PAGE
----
Found objects: ownership: objects not treasure or treasure trove
The person with the best title to a found object is its original owner or the heirs of the original owner. The owner or heirs may pay a reward to the finder but this is an ex gratia payment and not taxable.
In the great majority of these cases the original owner will have died a long time ago and will no longer be traceable. In the absence of the original owner or heirs the object will either belong to the finder or to the person on whose land the object was found.
Whether the finder or the landowner owns the object commonly depends on whether the object was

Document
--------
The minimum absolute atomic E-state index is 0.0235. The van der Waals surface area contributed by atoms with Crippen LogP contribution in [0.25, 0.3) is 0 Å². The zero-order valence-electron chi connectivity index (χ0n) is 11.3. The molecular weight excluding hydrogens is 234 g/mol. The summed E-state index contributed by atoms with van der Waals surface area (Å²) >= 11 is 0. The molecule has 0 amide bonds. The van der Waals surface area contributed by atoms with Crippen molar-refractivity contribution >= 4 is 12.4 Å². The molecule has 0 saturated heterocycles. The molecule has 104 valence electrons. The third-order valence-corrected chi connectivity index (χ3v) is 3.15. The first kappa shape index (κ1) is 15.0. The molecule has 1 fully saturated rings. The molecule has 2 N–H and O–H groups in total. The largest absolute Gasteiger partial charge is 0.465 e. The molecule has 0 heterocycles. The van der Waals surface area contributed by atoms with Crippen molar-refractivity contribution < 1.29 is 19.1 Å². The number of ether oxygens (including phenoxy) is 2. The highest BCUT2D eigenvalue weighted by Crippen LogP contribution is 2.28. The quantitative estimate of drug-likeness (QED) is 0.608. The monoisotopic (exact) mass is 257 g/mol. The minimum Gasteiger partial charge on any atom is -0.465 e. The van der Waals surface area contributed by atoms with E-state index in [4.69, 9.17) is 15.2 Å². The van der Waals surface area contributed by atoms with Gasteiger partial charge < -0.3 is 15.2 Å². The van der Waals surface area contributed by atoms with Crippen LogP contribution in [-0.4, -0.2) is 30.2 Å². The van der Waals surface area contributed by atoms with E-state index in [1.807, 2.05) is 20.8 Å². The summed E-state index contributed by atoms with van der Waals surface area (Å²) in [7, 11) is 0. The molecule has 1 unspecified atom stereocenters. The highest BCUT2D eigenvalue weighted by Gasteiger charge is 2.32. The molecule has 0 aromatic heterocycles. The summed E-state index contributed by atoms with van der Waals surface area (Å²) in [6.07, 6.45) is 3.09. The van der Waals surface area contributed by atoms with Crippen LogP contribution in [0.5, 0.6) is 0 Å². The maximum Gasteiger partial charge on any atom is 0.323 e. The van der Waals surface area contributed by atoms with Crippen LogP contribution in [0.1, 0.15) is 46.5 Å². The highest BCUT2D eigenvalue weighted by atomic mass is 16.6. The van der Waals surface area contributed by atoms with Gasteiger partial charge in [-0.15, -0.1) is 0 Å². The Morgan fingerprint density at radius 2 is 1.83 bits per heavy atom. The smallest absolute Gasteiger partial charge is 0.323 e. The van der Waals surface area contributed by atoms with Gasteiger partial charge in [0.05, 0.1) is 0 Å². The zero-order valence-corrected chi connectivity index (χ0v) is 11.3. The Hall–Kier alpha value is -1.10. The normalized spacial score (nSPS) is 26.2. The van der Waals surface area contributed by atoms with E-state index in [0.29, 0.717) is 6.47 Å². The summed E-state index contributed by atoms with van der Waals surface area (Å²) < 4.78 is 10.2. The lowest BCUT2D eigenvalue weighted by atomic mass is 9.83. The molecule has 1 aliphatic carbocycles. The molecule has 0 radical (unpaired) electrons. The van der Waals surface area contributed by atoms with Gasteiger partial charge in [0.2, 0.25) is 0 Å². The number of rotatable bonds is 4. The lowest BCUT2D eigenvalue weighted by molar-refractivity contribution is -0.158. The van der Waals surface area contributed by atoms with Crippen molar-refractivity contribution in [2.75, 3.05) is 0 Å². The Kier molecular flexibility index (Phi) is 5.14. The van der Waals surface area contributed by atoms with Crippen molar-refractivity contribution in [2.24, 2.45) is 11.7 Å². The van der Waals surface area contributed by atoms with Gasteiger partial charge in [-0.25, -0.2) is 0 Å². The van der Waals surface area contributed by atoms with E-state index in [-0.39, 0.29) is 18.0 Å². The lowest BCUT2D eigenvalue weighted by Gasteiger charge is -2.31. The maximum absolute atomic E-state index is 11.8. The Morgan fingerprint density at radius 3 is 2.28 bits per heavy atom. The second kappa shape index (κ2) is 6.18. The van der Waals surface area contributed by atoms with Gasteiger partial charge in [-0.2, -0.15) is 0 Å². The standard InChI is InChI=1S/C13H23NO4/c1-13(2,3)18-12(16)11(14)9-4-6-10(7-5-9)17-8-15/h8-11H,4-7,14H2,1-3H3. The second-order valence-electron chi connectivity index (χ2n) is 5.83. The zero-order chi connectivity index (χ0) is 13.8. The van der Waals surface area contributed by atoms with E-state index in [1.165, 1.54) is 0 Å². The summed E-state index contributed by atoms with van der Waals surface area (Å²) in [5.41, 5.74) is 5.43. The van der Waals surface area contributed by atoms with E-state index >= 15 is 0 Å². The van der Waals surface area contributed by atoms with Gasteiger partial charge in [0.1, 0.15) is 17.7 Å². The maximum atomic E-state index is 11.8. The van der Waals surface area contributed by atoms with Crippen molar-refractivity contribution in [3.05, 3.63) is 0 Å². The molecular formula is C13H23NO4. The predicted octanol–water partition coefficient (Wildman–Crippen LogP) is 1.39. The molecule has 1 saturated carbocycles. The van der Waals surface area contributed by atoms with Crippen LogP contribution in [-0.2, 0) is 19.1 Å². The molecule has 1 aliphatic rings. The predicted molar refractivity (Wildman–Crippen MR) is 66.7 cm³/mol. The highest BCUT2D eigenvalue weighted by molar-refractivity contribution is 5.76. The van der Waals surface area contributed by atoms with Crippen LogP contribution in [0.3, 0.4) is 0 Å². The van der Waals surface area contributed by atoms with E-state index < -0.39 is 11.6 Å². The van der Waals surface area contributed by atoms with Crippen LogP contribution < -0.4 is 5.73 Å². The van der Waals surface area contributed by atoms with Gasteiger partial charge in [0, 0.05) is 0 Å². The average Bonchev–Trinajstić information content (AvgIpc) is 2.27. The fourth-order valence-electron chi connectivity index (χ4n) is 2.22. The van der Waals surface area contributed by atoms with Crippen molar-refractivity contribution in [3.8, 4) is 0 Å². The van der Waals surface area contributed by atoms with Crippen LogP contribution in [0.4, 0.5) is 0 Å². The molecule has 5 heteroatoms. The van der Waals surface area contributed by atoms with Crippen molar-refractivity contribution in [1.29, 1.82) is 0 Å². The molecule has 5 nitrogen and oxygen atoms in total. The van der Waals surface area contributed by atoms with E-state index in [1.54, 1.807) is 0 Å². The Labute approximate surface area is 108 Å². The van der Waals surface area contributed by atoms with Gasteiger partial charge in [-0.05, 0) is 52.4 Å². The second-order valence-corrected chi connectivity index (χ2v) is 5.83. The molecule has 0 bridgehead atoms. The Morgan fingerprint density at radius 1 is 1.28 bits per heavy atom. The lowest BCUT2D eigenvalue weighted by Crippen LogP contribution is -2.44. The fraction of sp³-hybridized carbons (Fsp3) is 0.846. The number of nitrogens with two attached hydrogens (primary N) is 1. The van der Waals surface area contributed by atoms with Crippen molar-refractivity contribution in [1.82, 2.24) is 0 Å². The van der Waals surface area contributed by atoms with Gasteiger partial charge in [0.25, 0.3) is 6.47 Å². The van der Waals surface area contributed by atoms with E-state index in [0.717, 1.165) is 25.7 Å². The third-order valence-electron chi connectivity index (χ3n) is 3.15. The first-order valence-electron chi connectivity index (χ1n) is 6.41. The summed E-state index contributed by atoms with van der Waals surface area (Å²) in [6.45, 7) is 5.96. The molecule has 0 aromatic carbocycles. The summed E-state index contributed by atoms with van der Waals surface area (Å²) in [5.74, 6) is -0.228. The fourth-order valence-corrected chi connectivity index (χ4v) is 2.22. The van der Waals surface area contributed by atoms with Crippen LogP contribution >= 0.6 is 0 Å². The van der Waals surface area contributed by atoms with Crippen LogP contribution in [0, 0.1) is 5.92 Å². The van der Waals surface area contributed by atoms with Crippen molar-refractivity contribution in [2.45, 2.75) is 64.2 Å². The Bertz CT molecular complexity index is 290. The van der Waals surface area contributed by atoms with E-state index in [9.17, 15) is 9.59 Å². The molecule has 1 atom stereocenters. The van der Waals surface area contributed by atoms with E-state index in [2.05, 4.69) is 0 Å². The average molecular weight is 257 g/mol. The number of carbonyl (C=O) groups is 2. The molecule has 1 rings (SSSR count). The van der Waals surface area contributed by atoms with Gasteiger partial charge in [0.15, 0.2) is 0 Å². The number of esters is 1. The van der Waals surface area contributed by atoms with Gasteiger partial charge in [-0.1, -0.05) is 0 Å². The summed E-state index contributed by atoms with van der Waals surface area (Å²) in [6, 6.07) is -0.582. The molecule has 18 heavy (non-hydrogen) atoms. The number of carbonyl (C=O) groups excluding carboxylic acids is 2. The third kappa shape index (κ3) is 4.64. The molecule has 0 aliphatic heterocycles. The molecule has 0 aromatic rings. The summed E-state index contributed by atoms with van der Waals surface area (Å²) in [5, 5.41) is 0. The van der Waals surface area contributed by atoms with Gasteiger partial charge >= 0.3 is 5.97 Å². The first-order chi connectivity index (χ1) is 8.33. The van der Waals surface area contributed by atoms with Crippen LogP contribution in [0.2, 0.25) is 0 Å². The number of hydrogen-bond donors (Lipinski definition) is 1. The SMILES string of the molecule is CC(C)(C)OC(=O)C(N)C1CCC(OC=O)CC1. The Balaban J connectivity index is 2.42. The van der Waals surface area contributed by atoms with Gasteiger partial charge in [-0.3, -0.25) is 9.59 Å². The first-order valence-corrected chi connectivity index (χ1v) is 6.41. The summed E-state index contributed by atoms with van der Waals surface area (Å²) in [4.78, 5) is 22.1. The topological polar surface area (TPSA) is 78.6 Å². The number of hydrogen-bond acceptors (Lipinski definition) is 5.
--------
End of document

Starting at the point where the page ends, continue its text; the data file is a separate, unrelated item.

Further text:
- attached to or under the land, or
- lying on the surface of the land.
If the object was found lying on the surface it will belong to the lawful finder. If it was beneath the surface it will belong to the landowner.
This distinction can be demonstrated in a series of cases dealing with the ownership of found objects which were not treasure trove. For example, the following objects were held to belong to the landowner
- A prehistoric boat lying six feet under the surface, Elwes v Brigg Gas CO(1886) 33 Ch D 562.
- Two gold rings at the bottom of a pool, South Staffordshire Water Co v Sharman (1896) 2 QB 44.
By way of contrast the following were found to belong to the finder
- some bank notes found on the floor of a shop, Bridges v Hawksworth (1851) 15 Jur. 1079.
- a bracelet found in an airport departure lounge, Parker v British Airways Board (1982) 1 QB 1004.